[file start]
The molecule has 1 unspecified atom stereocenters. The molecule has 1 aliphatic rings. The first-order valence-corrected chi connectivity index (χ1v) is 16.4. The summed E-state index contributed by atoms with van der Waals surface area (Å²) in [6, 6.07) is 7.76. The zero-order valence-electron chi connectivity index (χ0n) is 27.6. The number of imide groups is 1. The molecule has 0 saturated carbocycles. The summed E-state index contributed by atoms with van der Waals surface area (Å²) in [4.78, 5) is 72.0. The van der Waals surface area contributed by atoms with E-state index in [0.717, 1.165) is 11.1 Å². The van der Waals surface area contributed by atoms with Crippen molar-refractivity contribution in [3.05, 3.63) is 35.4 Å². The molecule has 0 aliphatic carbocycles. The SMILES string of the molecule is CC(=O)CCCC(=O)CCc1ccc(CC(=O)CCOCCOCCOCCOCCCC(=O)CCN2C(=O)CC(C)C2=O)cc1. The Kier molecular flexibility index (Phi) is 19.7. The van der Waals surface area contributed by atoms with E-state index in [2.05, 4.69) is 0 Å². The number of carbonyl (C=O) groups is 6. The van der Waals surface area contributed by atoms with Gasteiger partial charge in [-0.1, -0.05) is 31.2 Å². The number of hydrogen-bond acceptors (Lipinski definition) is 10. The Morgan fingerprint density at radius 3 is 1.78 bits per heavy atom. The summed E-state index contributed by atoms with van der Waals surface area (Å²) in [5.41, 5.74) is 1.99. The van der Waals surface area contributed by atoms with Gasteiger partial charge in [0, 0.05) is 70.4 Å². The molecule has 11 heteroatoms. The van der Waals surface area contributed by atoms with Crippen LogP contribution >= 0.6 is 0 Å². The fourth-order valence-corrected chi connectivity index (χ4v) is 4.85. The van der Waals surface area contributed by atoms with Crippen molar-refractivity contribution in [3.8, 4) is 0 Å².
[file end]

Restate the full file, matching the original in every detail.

The molecule has 1 unspecified atom stereocenters. The molecule has 1 aliphatic rings. The first-order valence-corrected chi connectivity index (χ1v) is 16.4. The summed E-state index contributed by atoms with van der Waals surface area (Å²) in [6, 6.07) is 7.76. The zero-order valence-electron chi connectivity index (χ0n) is 27.6. The number of imide groups is 1. The molecule has 0 saturated carbocycles. The summed E-state index contributed by atoms with van der Waals surface area (Å²) in [4.78, 5) is 72.0. The van der Waals surface area contributed by atoms with E-state index in [0.717, 1.165) is 11.1 Å². The van der Waals surface area contributed by atoms with Crippen molar-refractivity contribution in [3.05, 3.63) is 35.4 Å². The molecule has 0 aliphatic carbocycles. The SMILES string of the molecule is CC(=O)CCCC(=O)CCc1ccc(CC(=O)CCOCCOCCOCCOCCCC(=O)CCN2C(=O)CC(C)C2=O)cc1. The Kier molecular flexibility index (Phi) is 19.7. The van der Waals surface area contributed by atoms with E-state index in [2.05, 4.69) is 0 Å². The number of carbonyl (C=O) groups is 6. The van der Waals surface area contributed by atoms with Gasteiger partial charge in [-0.1, -0.05) is 31.2 Å². The number of hydrogen-bond acceptors (Lipinski definition) is 10. The Morgan fingerprint density at radius 3 is 1.78 bits per heavy atom. The summed E-state index contributed by atoms with van der Waals surface area (Å²) in [5.41, 5.74) is 1.99. The van der Waals surface area contributed by atoms with Gasteiger partial charge in [0, 0.05) is 70.4 Å². The molecule has 11 heteroatoms. The van der Waals surface area contributed by atoms with Crippen LogP contribution >= 0.6 is 0 Å². The fourth-order valence-corrected chi connectivity index (χ4v) is 4.85. The van der Waals surface area contributed by atoms with Crippen molar-refractivity contribution in [3.8, 4) is 0 Å².